I am in Zanzibar, and I have fallen totally in love with the gemstone Tanzanite, and I am sure you will too when you see the beauty of this gemstone.
Tanzanite has amazing colours ranging from the deepest blue to bluish violet. I went to see a cutting facility in the outskirts of Stonetown and was intrigued by how they use old cutting techniques to get the beauty out of this gemstone.
But what is Tanzanite actually, and why don’t we see more of it?
Tanzanite was first discovered in 1967 by a farmer in Tanzania, in a remote place close to Kilimanjaro. He sold the stone, and it eventually ended up at Tiffanys office, which was thrilled to see a fantastic new gemstone. Tiffany named it Tanzanite after the country where it was found; Tanzania.
Tanzanite is only mined in this one place, and the mining area is only about 6 km2. Miners expect to be able to mine Tanzanite for another 25 years, then the mine is empty, and there will not be any more gemstones of this beautiful colour.
Only 1% of the Tanzanite mined is of high quality. So take that into mind when you look at Tanzanite.
But what do I look for when I am buying Tanzanite?
As always when I am examining coloured gemstones “colour is King”. The stone’s colour is really the most important factor.
And then you might ask, what colour should it have?
Humans have always sought gemstones of the deepest colours, it is part of our psyche. This has obviously been translated into a value system for gemstones. And this applies certainly also to Tanzanite, where the most vivid and deepest saturated colours are the most sought after.
Colour grading is very technical and complicated, we look at all different factors, especially for Tanzanite, where the sellers actually can put the grade on the stones themselves. This means that they can valuate any gemstone for quality AAA, AA, and A, adding a + or maybe ++ if they think the colour is even more extraordinary, or if they think they will sell it easier.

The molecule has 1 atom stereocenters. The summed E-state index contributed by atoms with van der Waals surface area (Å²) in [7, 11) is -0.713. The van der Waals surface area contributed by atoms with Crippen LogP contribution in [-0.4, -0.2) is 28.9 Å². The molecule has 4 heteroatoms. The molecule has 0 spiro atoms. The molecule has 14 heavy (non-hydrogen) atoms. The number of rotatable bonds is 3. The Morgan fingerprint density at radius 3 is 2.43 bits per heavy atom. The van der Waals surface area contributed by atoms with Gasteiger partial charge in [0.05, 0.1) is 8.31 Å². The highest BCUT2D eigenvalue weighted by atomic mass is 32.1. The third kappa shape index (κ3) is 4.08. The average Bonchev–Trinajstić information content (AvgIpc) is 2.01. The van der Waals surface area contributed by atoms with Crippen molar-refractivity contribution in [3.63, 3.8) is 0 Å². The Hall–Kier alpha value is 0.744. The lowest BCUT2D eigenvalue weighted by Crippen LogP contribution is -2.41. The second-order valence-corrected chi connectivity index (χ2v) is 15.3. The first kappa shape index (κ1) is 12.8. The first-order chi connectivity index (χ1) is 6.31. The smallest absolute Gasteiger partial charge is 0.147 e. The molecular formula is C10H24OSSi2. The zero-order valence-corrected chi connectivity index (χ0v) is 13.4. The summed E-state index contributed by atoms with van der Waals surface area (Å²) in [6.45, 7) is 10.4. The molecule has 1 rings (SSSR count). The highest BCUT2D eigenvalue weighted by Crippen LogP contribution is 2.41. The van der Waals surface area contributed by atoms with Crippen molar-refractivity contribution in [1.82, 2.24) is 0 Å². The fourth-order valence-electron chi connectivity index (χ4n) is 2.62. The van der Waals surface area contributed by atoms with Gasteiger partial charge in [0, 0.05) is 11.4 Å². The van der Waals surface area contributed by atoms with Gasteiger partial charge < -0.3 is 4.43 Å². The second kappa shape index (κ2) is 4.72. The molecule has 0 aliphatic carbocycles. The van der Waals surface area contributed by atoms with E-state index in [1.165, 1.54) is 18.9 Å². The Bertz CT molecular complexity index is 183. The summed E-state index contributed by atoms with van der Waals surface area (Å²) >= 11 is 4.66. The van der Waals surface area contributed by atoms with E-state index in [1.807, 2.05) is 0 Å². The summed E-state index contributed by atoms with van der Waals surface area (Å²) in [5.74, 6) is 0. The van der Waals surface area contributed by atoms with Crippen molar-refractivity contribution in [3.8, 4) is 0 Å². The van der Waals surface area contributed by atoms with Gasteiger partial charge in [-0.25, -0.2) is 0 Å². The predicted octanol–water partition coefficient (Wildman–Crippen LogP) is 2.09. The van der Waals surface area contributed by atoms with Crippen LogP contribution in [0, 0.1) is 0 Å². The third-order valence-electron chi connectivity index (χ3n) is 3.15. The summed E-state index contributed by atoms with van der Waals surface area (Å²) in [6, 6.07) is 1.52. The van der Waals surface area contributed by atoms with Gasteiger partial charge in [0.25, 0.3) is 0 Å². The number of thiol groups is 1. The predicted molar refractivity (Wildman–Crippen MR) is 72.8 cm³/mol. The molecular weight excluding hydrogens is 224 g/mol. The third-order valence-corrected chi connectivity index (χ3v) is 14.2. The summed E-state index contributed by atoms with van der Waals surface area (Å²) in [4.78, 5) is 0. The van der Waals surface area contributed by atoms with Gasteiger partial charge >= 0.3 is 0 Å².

But let me make it simple for you.
Look at the saturation of colour.
The saturation means the depth of the colour in the gemstone. You want a gemstone with as much colour as possible without being too dark, greyish or black.
The more saturated the colour is in Tanzanite the more valuable is the stone. This is not only because humans have always wanted the most colourful gems, but also because the more saturated, the rarer the gem becomes.
In this photo, you will see how the colour saturation drops, And the prices will drop likewise. I am looking for gemstones, which are highly saturated and have a deep deep blue colour.
As mentioned before it is only 1% of all mined Tanzanite which has the deepest colour saturation.
The next thing I look at is the Tone.
How dark is the gemstone? We want a Tanzanite which sparkles with intense colour. Here you can see that you can get less saturated gems in dark tones, you don’t want them, you want highly saturated deep tones.
What colour does the Tanzanite have?
Tanzanites have a very interesting chemical structure and show what we in gemological terms call trichroism. This basically means that when light hits the gemstone, it reflects in 3 different planes, which again means that the gemstone actually has 3 colours, blue, violet and burgundy.
The effect is that Tanzanite will look different viewed in different lights, and from different angles, when viewed in white natural light it will look bluer, and in incandescent light, it will look more violet.
In conclusion, what this all means?
The value of tanzanite is like with all coloured gemstones, linked mainly to the colour. The deepest most vivid colours are also the rarest, and therefore the most valuable.
And always keep in mind “…if the price is too good, then what is wrong?”
I am buying a selection of Tanzanites in the best colour, and will set them in different rings. And yes, I will of course post the stones and the rings.
I can’t wait to show you what beauties I have found.